Good news for babies in Oregon: On September 1, the state will become the latest in the country to enforce a "hard stop" on elective, non-medically necessary inductions and cesarean sections before 39 weeks. Of course, moms-to-be who want to schedule their deliveries early for the sake of convenience (or to ensure that their own doctor will be available) probably won't think this is great news.
Maybe that's because they don't fully grasp how huge the benefits of staying in the womb for an extra week or two are for babies.
Research has shown that babies' brains, livers, and lungs make significant developments during the final stretch of pregnancy (weeks 39 to 40, roughly). Technically, a baby is considered "full-term" at 37 weeks, but the more time they get to "cook," the better.
Naturally, that's assuming both baby and mom are in good health. There are circumstances where inductions and elective c-sections are, in fact, medically necessary. But this change in hospital policy doesn't affect non-elective procedures, so any concern over women being denied intervention that they actually need is unwarranted. Another falsely held belief is that early inductions aren't as extreme as early elective c-sections. Part of the reason why cesarean rates in this country have been skyrocketing is because inductions often turn into c-sections. (When your body's not ready, it's not ready!)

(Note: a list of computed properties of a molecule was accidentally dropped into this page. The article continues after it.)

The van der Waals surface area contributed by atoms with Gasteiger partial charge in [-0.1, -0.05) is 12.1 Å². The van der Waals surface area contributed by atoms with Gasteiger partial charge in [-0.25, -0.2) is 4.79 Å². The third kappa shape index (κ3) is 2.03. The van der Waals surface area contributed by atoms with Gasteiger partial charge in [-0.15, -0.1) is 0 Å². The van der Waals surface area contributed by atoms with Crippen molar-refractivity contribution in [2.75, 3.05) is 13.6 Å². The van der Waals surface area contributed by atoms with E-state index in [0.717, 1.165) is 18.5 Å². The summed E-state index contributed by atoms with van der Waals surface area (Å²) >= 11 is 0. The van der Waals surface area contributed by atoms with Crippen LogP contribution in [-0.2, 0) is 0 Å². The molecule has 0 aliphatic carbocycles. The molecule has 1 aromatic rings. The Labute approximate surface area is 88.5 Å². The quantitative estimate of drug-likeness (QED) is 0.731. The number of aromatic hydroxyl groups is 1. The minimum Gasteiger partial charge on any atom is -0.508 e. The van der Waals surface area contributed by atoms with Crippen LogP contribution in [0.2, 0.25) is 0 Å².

Babies who are born early, by the way, are at a greater risk of developing respiratory and feeding problems, as well as being re-admitted to the hospital for "failure to thrive."
It bothers me that the practice of early inductions and c-sections was ever this widespread to begin with, but hopefully things are starting to turn around ...
Do you agree with Oregon's decision to stop elective, non-medically necessary inductions and c-sections?
Image via Salim Fadhley/Flickr
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